#CasoPost How The Game Looks From the Left Side

By Michael Cousins

Amongst many right-handed bowlers, there seems to be this misconception that the other side of the game – left-handed bowling – is the “easier” game. There is no doubt that it is a different game than right-handed bowling. I won’t even begin to argue that. However, to call it “easier” is a gross misnomer, and it ignores a great deal of variables that one must take into consideration.

In an attempt to put it into perspective, I decided to talk to a bowler that is – in my personal opinion – one of the most talented left-handed players in the entire southern region. For those of you that haven’t heard of him, though you inevitably will one day, his name is Anthony Caso, and he just so happens to be one of our BowlersMart store managers (Shore Lanes).

Let’s begin – the following text comes directly from Mr. Caso, himself:

I’d like to start by saying that I am, in no way, shape, or from, complaining about being left-handed. Inversely, I’m not complaining about the right being easy, either. It’s simply a different game in all facets. I’ll start with lane play and how lane surface and patterns dictate what most lefties, of any and all styles, must do.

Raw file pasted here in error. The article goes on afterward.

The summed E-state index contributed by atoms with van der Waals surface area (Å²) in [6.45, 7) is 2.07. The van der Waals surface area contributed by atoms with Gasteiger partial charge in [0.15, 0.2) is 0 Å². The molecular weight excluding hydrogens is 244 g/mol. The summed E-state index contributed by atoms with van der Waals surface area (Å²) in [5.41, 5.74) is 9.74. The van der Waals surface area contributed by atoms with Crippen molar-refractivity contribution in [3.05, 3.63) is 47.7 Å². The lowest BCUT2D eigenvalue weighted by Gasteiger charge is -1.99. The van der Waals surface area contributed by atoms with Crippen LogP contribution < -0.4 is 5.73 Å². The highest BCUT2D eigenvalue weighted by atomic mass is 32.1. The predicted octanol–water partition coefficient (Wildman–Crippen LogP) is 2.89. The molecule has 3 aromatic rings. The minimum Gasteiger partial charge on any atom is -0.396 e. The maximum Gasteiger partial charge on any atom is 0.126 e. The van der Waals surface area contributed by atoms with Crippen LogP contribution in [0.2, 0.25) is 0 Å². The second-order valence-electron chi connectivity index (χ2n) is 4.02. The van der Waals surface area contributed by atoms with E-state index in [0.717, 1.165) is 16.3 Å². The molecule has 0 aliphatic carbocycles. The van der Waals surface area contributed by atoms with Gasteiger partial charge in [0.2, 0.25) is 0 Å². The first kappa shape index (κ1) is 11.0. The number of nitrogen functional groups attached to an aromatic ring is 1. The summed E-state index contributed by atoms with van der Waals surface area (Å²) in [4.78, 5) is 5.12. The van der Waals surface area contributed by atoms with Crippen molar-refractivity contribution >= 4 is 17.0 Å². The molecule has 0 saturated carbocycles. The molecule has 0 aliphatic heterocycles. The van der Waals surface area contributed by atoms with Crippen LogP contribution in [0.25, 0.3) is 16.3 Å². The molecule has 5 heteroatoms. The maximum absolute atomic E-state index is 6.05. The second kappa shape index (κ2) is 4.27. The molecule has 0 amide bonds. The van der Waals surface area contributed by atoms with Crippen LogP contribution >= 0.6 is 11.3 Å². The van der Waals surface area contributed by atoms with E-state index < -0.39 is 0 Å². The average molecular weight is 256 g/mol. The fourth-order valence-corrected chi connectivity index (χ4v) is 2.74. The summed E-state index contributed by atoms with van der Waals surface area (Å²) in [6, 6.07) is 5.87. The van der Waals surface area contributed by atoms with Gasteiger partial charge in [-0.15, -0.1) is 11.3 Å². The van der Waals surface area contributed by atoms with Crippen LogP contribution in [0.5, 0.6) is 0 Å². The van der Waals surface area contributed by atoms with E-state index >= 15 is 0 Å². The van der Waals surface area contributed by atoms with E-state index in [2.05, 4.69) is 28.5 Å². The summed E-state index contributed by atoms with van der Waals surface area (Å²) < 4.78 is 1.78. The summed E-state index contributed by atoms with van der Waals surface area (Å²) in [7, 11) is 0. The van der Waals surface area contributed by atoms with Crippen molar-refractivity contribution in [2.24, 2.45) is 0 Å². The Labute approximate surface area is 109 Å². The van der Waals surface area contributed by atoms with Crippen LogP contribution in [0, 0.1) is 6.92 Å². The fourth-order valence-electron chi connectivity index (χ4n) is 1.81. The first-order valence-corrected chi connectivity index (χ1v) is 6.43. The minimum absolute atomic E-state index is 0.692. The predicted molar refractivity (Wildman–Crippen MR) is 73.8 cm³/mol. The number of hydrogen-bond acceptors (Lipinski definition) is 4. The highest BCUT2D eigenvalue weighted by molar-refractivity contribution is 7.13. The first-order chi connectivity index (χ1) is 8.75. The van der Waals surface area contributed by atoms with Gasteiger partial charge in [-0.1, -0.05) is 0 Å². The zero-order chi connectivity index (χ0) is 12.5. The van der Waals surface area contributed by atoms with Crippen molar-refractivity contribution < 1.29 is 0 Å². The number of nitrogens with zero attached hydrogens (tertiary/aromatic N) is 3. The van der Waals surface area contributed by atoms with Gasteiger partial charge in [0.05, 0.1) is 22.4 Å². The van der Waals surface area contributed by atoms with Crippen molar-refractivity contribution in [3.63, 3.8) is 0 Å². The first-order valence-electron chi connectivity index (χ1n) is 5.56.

Most lane surfaces don’t have a defined track on the left side. Even in the cases that we do, it’s far less defined than the right, making any pattern we face play flatter on our side. That, coupled with the types of oil and the amounts of oil, they are using to combat these super strong coverstocks on the bowling balls of today, it becomes harder to find any kind of area or margin for error.

So, with the combination of not having any lane help and the patterns being made the way they are, we are, more often than not, forced into stronger balls with surface, or forced to play a zone that doesn’t last very long.

By having to use bowling balls with stronger covers and surface, we sometimes see an undesired shape. If we use a lot of surface to get our ball to slow down, we are taking away any hold that might be there. However, if we use less surface, our ball is more likely to miss the midlane because we don’t have near as much lane friction as the right side.

That’s why you see so many right handers using urethane on more and more patterns these days, because the lane is allowing them to do so and it keeps them in a better zone on the lane for a longer period of time.

The question has been asked “why don’t more lefties use urethane like the righties?” It’s simple, unless we have an extremely high rev rate (Jesper or Buttruff) it’s nearly impossible to get our balls to see the lane the right way AND be able to strike enough to keep up with the righties doing the same thing.